Planetizen Managing Editor James Brasuell tries to predict the big ideas and trends that will dominate the discussion about the future of land use, planning, and development in the first year of the new decade.
The 12-month period ending July 1, 2019, saw the lowest population growth rate, 0.5 percent, since 1918, reported the U.S. Census Bureau on Monday. Natural increase (births minus deaths) was the lowest in decades. Ten states saw population declines.
Will a dozen East Coast states and D.C. agree to a regional plan that would likely hike gas prices through a "cap-and-invest" program to mitigate tailpipe emissions similar to what California has done for the last five years?
Modeled on the nation's first mandatory cap-and-trade program that only targets power plant emissions, the Transportation & Climate Initiative subjects transportation fuel to a similar market-based program. It took a major step forward on Oct. 1.
With the formal announcement by the EPA and the U.S. DOT on Thursday that the "One National Standard" rule has been issued, California's zero-emission standard, which applies to ten other states, is essentially on hold.
Vermont enabled tax increment financing (TIF) for the city of Burlington in 1985, in keeping with a nationwide trend at the time. TIF is still a major player in the state's redevelopment efforts to this day.
Nine Mid-Atlantic and Northeast states and the District of Columbia have agreed to work together to develop a policy to price emissions from transportation, set a 'cap' on them, and invest the revenues in low carbon transportation solutions.
States and cities are reacting to President Trump's withdrawal from the Paris Climate Agreement on Thursday. Three states formed the U.S. Climate Alliance; by Monday, it had grown to 13. Initially 30 mayors signed in support; it's now over 200.
Plans drawn up for a new, futuristic 20,000-person community in Sharon, Vermont, based on town plans originally conceived by Church of Latter Day Saints founder Joseph Smith, have hit a roadblock with locals and the church itself.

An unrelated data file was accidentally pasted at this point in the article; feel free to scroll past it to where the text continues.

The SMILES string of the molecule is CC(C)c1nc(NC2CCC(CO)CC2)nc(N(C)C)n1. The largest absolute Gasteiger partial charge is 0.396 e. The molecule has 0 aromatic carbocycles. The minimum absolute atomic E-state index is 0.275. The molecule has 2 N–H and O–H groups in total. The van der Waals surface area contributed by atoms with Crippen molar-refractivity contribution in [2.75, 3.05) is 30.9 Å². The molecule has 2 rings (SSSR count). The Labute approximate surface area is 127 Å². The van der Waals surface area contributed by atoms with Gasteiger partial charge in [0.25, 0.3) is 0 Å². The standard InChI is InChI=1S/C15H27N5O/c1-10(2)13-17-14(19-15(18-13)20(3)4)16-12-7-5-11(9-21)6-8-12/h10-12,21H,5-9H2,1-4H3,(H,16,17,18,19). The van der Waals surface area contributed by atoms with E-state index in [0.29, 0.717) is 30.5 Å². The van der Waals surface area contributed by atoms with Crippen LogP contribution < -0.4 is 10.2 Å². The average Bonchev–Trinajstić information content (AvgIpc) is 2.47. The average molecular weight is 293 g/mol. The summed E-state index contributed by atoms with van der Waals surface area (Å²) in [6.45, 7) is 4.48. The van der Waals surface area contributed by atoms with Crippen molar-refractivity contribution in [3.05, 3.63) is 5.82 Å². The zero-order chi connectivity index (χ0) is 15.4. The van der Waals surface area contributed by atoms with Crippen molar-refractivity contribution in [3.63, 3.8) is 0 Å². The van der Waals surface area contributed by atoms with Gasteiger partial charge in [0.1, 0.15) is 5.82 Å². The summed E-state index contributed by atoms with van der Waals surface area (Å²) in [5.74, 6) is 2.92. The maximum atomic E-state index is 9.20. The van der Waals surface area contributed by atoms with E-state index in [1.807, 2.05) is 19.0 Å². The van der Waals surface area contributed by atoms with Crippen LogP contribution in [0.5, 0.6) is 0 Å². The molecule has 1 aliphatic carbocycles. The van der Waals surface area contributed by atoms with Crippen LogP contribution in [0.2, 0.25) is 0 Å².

Connecticut state legislators may not like vehicle-miles-traveled (VMT) fees, but that hasn't stopped the state Department of Transportation from joining other states in applying for $2.1 million from the U.S. DOT to study the road user fee.
Call it the low-hanging fruit of traffic safety: a number of states around the country post traffic fatality figures on the message boards posted along highways. Questions remain whether such safety campaigns actually work.
A bill to phase out coal-powered electricity by 2030 is advancing in the legislature. It would also double the state's renewable portfolio standard to 50 percent by 2040 for Oregon's two largest utilities.
In case you were wondering if any state gas taxes, other than Utah as previously posted, changed on New Years Day—eight others did, but only slightly, due to required, automatic adjustments. Most telling was that more went down than up.
Act 178, approved by Vermont in 2006, required that all ancient roads be catalogued by July 1, 2015 to be included in the state map. The exploration of old roads leading up to that deadline makes a compelling story.
Carl Davis, Research Director of the Institute on Tax and Economic Policy (ITEP) writes where gas taxes used to fund transportation infrastructure increased, if only by decimal points, and about the aberration—the six-cent plunge in California.
Vermont's Transportation Secretary points to increased fuel efficiency as reason to look for an alternative revenue option, favoring Oregon's Road Usage Charge. Meanwhile, U.S. DOT reactivated its "ticker" to warn of funding cutoff after July 31.